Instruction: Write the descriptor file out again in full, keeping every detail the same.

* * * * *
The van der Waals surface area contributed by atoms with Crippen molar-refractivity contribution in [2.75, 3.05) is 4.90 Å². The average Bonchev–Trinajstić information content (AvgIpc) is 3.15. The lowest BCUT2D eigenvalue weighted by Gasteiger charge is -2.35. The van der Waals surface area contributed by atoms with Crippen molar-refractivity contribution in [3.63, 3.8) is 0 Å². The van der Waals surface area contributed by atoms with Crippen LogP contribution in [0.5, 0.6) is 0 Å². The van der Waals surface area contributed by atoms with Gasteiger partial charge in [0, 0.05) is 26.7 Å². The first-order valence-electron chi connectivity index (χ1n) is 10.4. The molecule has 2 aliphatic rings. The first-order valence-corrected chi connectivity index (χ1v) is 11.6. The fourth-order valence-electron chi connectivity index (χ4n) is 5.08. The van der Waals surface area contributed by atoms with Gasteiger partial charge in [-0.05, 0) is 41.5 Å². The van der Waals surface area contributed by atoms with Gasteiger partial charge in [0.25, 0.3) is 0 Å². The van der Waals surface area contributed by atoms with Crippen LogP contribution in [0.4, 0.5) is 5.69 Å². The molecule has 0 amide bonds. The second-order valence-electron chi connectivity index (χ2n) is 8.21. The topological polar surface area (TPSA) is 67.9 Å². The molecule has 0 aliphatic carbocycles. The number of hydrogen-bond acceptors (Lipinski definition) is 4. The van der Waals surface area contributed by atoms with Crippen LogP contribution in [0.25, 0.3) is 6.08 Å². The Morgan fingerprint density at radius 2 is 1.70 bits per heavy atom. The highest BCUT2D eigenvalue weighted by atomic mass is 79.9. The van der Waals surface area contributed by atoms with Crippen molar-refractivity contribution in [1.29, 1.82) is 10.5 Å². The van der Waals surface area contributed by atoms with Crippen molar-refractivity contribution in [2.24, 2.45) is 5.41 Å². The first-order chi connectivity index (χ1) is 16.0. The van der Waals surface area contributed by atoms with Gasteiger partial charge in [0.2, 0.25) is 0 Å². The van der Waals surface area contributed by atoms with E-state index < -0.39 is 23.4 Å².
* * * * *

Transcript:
The van der Waals surface area contributed by atoms with Crippen molar-refractivity contribution in [2.75, 3.05) is 4.90 Å². The average Bonchev–Trinajstić information content (AvgIpc) is 3.15. The lowest BCUT2D eigenvalue weighted by Gasteiger charge is -2.35. The van der Waals surface area contributed by atoms with Crippen molar-refractivity contribution in [3.63, 3.8) is 0 Å². The van der Waals surface area contributed by atoms with Crippen LogP contribution in [0.5, 0.6) is 0 Å². The van der Waals surface area contributed by atoms with Gasteiger partial charge in [0, 0.05) is 26.7 Å². The first-order valence-electron chi connectivity index (χ1n) is 10.4. The molecule has 2 aliphatic rings. The first-order valence-corrected chi connectivity index (χ1v) is 11.6. The fourth-order valence-electron chi connectivity index (χ4n) is 5.08. The van der Waals surface area contributed by atoms with Gasteiger partial charge in [-0.05, 0) is 41.5 Å². The van der Waals surface area contributed by atoms with Gasteiger partial charge in [0.25, 0.3) is 0 Å². The van der Waals surface area contributed by atoms with Crippen LogP contribution in [0.4, 0.5) is 5.69 Å². The molecule has 0 amide bonds. The second-order valence-electron chi connectivity index (χ2n) is 8.21. The topological polar surface area (TPSA) is 67.9 Å². The molecule has 0 aliphatic carbocycles. The number of hydrogen-bond acceptors (Lipinski definition) is 4. The van der Waals surface area contributed by atoms with Crippen LogP contribution in [0.25, 0.3) is 6.08 Å². The Morgan fingerprint density at radius 2 is 1.70 bits per heavy atom. The highest BCUT2D eigenvalue weighted by atomic mass is 79.9. The van der Waals surface area contributed by atoms with Crippen molar-refractivity contribution in [1.29, 1.82) is 10.5 Å². The van der Waals surface area contributed by atoms with Crippen molar-refractivity contribution in [2.24, 2.45) is 5.41 Å². The first-order chi connectivity index (χ1) is 16.0. The van der Waals surface area contributed by atoms with Gasteiger partial charge in [0.2, 0.25) is 0 Å². The van der Waals surface area contributed by atoms with E-state index < -0.39 is 23.4 Å².